HONOLULU (KHON2) — Inflation has been making prices for necessities rise, but wages have been stagnating for several years.
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As a way of looking at how wage stagnation is impacting consumers, KHON2.com took a look at the Economic Policy Institute‘s data on wages since 1948.
According to the EPI, workers’ wages between 1948 and 1973 rose 91.3% as worker productivity increased by 96.7% through those years. However, since 1974, workers’ wages only increased 108.9% while worker productivity has increased by 243.1%.
The data shows that those who are employed are working significantly more than they are being compensated for.
Since this is the case, KHON2.com decided to find out how families can eat healthy on budgets that do not reflect wages keeping pace with expenses. For this, we go to registered dietitian nutritionist Vanessa King, a Spokesperson for the Hawaiʻi chapter of Academy of Nutrition and Diabetes.
“Nutritious food does not have to be expensive. You can spend less and enjoy more with a little preparation,” said King. “Make a shopping list before you go to the grocery store and review the menu to know what your meal will cost before selecting a restaurant.”
AND reported that food prices have increased by 70% between 1997 and 2022; meanwhile, the Economic Research Service has reported that grocery prices have increased 5% in 2023 with the cost of dining out being predicted to increase 7%.
The worst news of this is that food prices are not expected to decline in 2024, according to AND.
So, what does King say we can do about lack of options due to economic constraints?
When we go shopping for food, we are going to need to create a strategy.
“Create a weekly menu by purchasing what’s on sale that week,” explained King. “Choose your most expensive item first, typically your meat or entree, and match with complementary sides from different food groups.”
Choosing those protein options before collecting ingredients for the accompanying foods will allow you to envision the meal preparation and the meal itself much more clearly. This can cut down on unnecessary purchases and can help mitigate impulse purchasing.
There are foods that make your protein seem like it is more abundant. Using these types of ingredients can fill out the meal while also enhancing the flavor and texture.
“Add volume by adding mushrooms or beans to your meat dishes or vegetables to your eggs,” advised King. “Choose fruit and vegetable combinations that mix higher and lower-priced items.”
Mushrooms, beans and many vegetables absorb the flavors with which they are cooked allowing you to savor all the best flavors.
Maintaining a supply of staple foods in your cupboard can help with strategizing your grocery store visits.
“Look for sales and stock up on your family’s favorite food items,” said King. “Shop for shelf-stable items such as rice, pasta, sauces and marinades as well as dry fruits and dried herbs. Purchase frozen and canned fruits, vegetables, meats and seafood for future use.”
Many of these staple items often go on sale allowing you to stock up and keep those basics that will allow you to have a good variety of foods to prepare.
Avoid wasting food
Honestly, the whole point of meal preparation, and even eating out, is the leftovers. They quite simply are the best part of the initial meal. So, use this and become creative.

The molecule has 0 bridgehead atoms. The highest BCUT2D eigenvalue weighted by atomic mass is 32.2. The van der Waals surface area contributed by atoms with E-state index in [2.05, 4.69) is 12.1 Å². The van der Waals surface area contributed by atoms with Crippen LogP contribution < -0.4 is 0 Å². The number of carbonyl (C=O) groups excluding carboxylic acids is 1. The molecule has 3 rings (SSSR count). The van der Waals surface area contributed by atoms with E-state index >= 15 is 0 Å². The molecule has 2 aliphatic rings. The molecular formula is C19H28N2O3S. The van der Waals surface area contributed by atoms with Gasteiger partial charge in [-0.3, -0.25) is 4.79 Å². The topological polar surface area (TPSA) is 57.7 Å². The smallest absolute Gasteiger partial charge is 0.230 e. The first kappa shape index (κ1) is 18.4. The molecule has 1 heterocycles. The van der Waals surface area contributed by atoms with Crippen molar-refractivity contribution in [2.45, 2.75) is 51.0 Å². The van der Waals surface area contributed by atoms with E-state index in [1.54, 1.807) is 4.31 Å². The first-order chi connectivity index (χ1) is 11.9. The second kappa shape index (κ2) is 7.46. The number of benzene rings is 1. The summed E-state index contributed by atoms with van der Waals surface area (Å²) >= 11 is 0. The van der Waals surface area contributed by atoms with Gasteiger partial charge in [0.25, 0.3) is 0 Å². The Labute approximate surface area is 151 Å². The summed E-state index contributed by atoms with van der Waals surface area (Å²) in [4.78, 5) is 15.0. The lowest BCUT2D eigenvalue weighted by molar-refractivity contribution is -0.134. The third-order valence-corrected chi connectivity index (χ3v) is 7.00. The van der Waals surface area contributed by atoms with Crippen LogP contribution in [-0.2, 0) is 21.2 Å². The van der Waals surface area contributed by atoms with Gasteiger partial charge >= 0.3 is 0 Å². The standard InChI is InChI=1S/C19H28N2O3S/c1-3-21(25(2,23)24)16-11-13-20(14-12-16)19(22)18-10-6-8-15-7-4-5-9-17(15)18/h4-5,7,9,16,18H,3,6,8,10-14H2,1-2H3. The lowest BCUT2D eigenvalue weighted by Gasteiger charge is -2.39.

“Place foods with an earlier ‘Use By’ date in the front of your refrigerator to be eaten first,” recommended King. “Repurpose your leftovers into new dishes or freeze your leftovers to eat later to avoid wasting food.”
Utilizing leftovers can help spark that creative streak in you and will help you envision other meals that can be created.
Supporting local businesses and farmers are major way of life here in Hawaiʻi. Sure, we love to indulge in some of the national chains that have made their way out here; but nothing beats a meal prepared with locally sourced ingredients.
“Purchase fruits and vegetables in-season from a local farmer,” urged King. “These items are usually less expensive due to abundance and less transportation expense.”
Advice on “eating out”
Some of the expenses that are factored into the price of foods prepared by businesses are labor and overhead. Hence dining out is usually more expensive than preparing food at home.
However, with workers taking on more and more responsibilities at work and with food deserts popping up throughout the United States, there are many options that simply are no longer available to the average person.
Here’s what King advises when embarking on a meal outside the home.
Extravagant meals are becoming less and less available to the average worker. So, keep your choices simple and sharable.
“Check out your local sandwich shop, diner or grocery store’s deli for family-friendly meals that won’t break the bank,” directed King. “Consider ordering healthful side dishes, such as salads, fruits and vegetables, that can be shared.”
Healthful eating options
Keeping things healthy even when we cannot afford the marketed healthy options can be easy as changing the choices you make on the basics.
“Select vinegar and oil-based dressings for salads,” said King. “Choose menu items that are baked, grilled or broiled instead of fried. Consider sharing your entree. Check the menu for sodium levels, saturated fat content, added sugars and more. Order water as your drink.”
Often times, vegetarian and vegan options are much less expensive. This is a good way to expand your flavor palate and try some foods that maybe you’ve never had the chance to taste before.
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Well, that is the long and the short of it. Eating healthy does not have to be something only the wealthy can access. Take the time to plan and try some things you haven’t tried before. In no time, you’ll have navigating increased food prices with lower wages in no time.